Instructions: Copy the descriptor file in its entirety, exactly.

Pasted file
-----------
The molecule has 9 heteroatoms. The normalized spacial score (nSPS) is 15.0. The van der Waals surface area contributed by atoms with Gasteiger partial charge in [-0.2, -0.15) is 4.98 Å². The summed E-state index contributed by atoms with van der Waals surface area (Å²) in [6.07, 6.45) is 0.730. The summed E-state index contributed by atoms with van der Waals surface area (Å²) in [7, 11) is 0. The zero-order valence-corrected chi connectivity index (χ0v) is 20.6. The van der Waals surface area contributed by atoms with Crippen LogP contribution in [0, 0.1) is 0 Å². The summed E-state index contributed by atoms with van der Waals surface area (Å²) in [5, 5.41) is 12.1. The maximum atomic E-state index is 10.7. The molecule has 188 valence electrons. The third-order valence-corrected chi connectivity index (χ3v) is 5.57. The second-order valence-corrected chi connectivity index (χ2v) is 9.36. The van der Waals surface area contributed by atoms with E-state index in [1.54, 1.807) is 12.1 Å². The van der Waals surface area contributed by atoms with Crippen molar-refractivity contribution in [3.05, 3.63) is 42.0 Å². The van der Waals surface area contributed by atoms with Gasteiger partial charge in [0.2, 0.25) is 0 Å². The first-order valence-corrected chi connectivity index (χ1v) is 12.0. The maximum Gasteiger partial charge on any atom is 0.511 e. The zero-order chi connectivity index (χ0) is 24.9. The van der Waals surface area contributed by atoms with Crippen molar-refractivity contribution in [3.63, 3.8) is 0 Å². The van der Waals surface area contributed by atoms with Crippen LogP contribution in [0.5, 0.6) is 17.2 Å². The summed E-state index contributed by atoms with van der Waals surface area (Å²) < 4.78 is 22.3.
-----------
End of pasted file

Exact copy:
The molecule has 9 heteroatoms. The normalized spacial score (nSPS) is 15.0. The van der Waals surface area contributed by atoms with Gasteiger partial charge in [-0.2, -0.15) is 4.98 Å². The summed E-state index contributed by atoms with van der Waals surface area (Å²) in [6.07, 6.45) is 0.730. The summed E-state index contributed by atoms with van der Waals surface area (Å²) in [7, 11) is 0. The zero-order valence-corrected chi connectivity index (χ0v) is 20.6. The van der Waals surface area contributed by atoms with Crippen LogP contribution in [0, 0.1) is 0 Å². The summed E-state index contributed by atoms with van der Waals surface area (Å²) in [5, 5.41) is 12.1. The maximum atomic E-state index is 10.7. The molecule has 188 valence electrons. The third-order valence-corrected chi connectivity index (χ3v) is 5.57. The second-order valence-corrected chi connectivity index (χ2v) is 9.36. The van der Waals surface area contributed by atoms with E-state index in [1.54, 1.807) is 12.1 Å². The van der Waals surface area contributed by atoms with Crippen molar-refractivity contribution in [3.05, 3.63) is 42.0 Å². The van der Waals surface area contributed by atoms with Gasteiger partial charge in [0.2, 0.25) is 0 Å². The first-order valence-corrected chi connectivity index (χ1v) is 12.0. The maximum Gasteiger partial charge on any atom is 0.511 e. The zero-order chi connectivity index (χ0) is 24.9. The van der Waals surface area contributed by atoms with Crippen molar-refractivity contribution in [3.63, 3.8) is 0 Å². The van der Waals surface area contributed by atoms with Crippen LogP contribution in [0.5, 0.6) is 17.2 Å². The summed E-state index contributed by atoms with van der Waals surface area (Å²) < 4.78 is 22.3.